Mean-time-to-cloud: Enabling a metaverse-ready network
Today’s applications are already pushing the limits of available bandwidth and the need for latency low enough to provide high quality experiences. The product of these two parameters, bandwidth and latency, define a network measurement Ciena refers to as “Mean-Time-to-Cloud.” This attribute combines the amount of data to be transferred to the Cloud, the time to process that data, and then the time to return it to the user. The goal is to use this metric to allow an application to deliver a high quality of experience.
With bounded latency also comes the concept of determinism, which allows for the controlled flow of traffic. A deterministic network is especially useful when bidirectional communications are required.
Today’s networks can deliver performance characteristics of 10s of milliseconds, but only at relatively low bandwidths. Networks can deliver large amounts of bandwidth but incur significantly more latency when doing so. This is due to the sheer amount of data being transferred: it takes time for the data to move, and it takes time for the data to be processed.
In a virtual environment, it’s at around 10ms where the lag between a user making a motion and the movement being displayed causes dizziness or motion sickness (also known as “motion-to-photon” latency), ruining any immersive experience.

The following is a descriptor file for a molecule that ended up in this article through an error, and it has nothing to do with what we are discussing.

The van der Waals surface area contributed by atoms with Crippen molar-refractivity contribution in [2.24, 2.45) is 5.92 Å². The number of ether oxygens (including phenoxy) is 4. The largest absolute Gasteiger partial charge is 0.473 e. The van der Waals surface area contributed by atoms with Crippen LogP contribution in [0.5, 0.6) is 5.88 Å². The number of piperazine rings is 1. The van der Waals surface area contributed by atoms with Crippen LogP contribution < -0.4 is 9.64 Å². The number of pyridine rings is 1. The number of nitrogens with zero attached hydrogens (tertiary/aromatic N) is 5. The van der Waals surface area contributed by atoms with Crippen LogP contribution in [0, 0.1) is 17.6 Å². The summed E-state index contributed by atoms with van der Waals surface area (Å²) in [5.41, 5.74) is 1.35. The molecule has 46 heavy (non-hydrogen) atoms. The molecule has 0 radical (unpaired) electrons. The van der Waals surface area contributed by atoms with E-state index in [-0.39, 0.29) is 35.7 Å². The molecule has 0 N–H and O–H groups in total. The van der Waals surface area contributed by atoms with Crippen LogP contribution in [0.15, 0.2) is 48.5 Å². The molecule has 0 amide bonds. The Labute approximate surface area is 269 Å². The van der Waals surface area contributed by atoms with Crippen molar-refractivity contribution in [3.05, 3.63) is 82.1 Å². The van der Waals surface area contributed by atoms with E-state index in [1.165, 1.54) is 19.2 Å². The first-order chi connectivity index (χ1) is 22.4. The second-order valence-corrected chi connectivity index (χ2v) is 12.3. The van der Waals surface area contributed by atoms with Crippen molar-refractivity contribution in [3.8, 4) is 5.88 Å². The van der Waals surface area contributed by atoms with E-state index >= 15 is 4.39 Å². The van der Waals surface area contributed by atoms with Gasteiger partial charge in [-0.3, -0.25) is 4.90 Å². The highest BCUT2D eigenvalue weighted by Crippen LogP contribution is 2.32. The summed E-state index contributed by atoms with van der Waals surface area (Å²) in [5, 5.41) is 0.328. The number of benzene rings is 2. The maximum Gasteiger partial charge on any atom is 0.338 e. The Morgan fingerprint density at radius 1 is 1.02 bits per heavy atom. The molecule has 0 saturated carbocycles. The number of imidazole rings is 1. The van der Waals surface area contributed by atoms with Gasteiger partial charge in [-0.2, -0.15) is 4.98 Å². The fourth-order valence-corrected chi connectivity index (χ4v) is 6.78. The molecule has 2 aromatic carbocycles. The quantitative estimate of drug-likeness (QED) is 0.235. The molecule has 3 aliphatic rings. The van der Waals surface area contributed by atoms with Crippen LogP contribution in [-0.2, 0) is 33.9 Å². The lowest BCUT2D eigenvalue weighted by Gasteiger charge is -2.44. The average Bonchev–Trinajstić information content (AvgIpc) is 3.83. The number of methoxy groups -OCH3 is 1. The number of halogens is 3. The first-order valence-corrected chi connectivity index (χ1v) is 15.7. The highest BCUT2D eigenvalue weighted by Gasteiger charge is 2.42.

To deliver the network performance to support the metaverse, the network will require massive amounts of bandwidth, coupled with huge amounts of computation and storage accessible at ultra-low latencies. This is where the transfer of data is at or below the threshold of human or machine perception, i.e. "instantaneous communications".
Ciena’s goal is to understand how metaverse applications will impact the network, as this will allow us to design future network architectures that will deliver the quality of experience required by those applications.
An adaptive network for the metaverse
One aspect of the complex network requirements needed for the metaverse is the ability to consume any application with the right level of experience on any device from anywhere. We can envision a home or residence connected to a nearby data center. Both of these points are fixed, so an easy solution that provides high bandwidth and low latency is fiber, and specifically broadband connectivity through passive optical networking (PON.)
Now envision a scenario where you’re mobile. The way you connect to the Cloud now changes: you need advanced wireless connectivity like 5G, 5G Advanced, and eventually 6G. As you move, your connected data center must change so that the application and its computation can shift to the closest data center at any particular time. To preserve the required high bandwidth and low latency, the network must shift where you connect and make sure resources remain close to you.